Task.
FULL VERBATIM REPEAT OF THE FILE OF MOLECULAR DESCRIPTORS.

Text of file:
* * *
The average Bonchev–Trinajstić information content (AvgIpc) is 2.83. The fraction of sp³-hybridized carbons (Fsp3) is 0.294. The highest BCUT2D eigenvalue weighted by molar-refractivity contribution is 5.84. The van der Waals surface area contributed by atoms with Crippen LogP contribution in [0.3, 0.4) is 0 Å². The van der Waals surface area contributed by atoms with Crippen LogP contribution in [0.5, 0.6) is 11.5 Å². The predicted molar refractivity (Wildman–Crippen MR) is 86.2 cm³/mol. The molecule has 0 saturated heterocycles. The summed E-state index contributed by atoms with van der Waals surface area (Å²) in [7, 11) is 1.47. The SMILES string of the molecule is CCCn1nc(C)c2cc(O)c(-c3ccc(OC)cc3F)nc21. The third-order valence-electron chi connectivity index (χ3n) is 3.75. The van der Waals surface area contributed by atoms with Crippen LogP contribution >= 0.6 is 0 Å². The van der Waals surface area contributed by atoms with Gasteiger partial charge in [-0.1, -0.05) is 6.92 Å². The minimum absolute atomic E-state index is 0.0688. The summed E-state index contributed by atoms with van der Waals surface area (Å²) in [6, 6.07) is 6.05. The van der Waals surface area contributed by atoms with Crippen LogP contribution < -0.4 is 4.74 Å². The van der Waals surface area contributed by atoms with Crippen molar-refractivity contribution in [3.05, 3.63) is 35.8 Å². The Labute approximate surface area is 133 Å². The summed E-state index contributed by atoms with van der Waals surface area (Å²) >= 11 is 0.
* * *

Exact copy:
The average Bonchev–Trinajstić information content (AvgIpc) is 2.83. The fraction of sp³-hybridized carbons (Fsp3) is 0.294. The highest BCUT2D eigenvalue weighted by molar-refractivity contribution is 5.84. The van der Waals surface area contributed by atoms with Crippen LogP contribution in [0.3, 0.4) is 0 Å². The van der Waals surface area contributed by atoms with Crippen LogP contribution in [0.5, 0.6) is 11.5 Å². The predicted molar refractivity (Wildman–Crippen MR) is 86.2 cm³/mol. The molecule has 0 saturated heterocycles. The summed E-state index contributed by atoms with van der Waals surface area (Å²) in [7, 11) is 1.47. The SMILES string of the molecule is CCCn1nc(C)c2cc(O)c(-c3ccc(OC)cc3F)nc21. The third-order valence-electron chi connectivity index (χ3n) is 3.75. The van der Waals surface area contributed by atoms with Crippen LogP contribution >= 0.6 is 0 Å². The van der Waals surface area contributed by atoms with Gasteiger partial charge in [-0.1, -0.05) is 6.92 Å². The minimum absolute atomic E-state index is 0.0688. The summed E-state index contributed by atoms with van der Waals surface area (Å²) in [6, 6.07) is 6.05. The van der Waals surface area contributed by atoms with Crippen LogP contribution < -0.4 is 4.74 Å². The van der Waals surface area contributed by atoms with Crippen molar-refractivity contribution in [3.05, 3.63) is 35.8 Å². The Labute approximate surface area is 133 Å². The summed E-state index contributed by atoms with van der Waals surface area (Å²) >= 11 is 0.